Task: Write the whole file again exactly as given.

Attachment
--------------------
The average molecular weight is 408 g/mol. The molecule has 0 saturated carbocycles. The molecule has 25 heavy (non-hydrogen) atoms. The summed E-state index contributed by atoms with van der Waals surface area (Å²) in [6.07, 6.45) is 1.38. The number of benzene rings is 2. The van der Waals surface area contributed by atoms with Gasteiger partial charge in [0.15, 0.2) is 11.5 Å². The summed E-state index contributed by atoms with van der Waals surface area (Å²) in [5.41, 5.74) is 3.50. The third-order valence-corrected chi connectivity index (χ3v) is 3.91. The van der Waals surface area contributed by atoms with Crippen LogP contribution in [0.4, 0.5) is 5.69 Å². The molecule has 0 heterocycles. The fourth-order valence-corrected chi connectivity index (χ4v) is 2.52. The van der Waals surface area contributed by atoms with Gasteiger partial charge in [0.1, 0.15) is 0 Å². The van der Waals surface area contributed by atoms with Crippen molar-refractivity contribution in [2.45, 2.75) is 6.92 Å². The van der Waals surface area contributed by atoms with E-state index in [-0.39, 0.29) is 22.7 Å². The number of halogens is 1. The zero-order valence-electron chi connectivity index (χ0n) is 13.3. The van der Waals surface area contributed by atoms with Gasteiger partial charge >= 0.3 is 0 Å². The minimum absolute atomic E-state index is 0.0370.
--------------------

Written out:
The average molecular weight is 408 g/mol. The molecule has 0 saturated carbocycles. The molecule has 25 heavy (non-hydrogen) atoms. The summed E-state index contributed by atoms with van der Waals surface area (Å²) in [6.07, 6.45) is 1.38. The number of benzene rings is 2. The van der Waals surface area contributed by atoms with Gasteiger partial charge in [0.15, 0.2) is 11.5 Å². The summed E-state index contributed by atoms with van der Waals surface area (Å²) in [5.41, 5.74) is 3.50. The third-order valence-corrected chi connectivity index (χ3v) is 3.91. The van der Waals surface area contributed by atoms with Crippen LogP contribution in [0.4, 0.5) is 5.69 Å². The molecule has 0 heterocycles. The fourth-order valence-corrected chi connectivity index (χ4v) is 2.52. The van der Waals surface area contributed by atoms with Gasteiger partial charge in [0.1, 0.15) is 0 Å². The van der Waals surface area contributed by atoms with Crippen molar-refractivity contribution in [2.45, 2.75) is 6.92 Å². The van der Waals surface area contributed by atoms with E-state index in [-0.39, 0.29) is 22.7 Å². The number of halogens is 1. The zero-order valence-electron chi connectivity index (χ0n) is 13.3. The van der Waals surface area contributed by atoms with Gasteiger partial charge >= 0.3 is 0 Å². The minimum absolute atomic E-state index is 0.0370.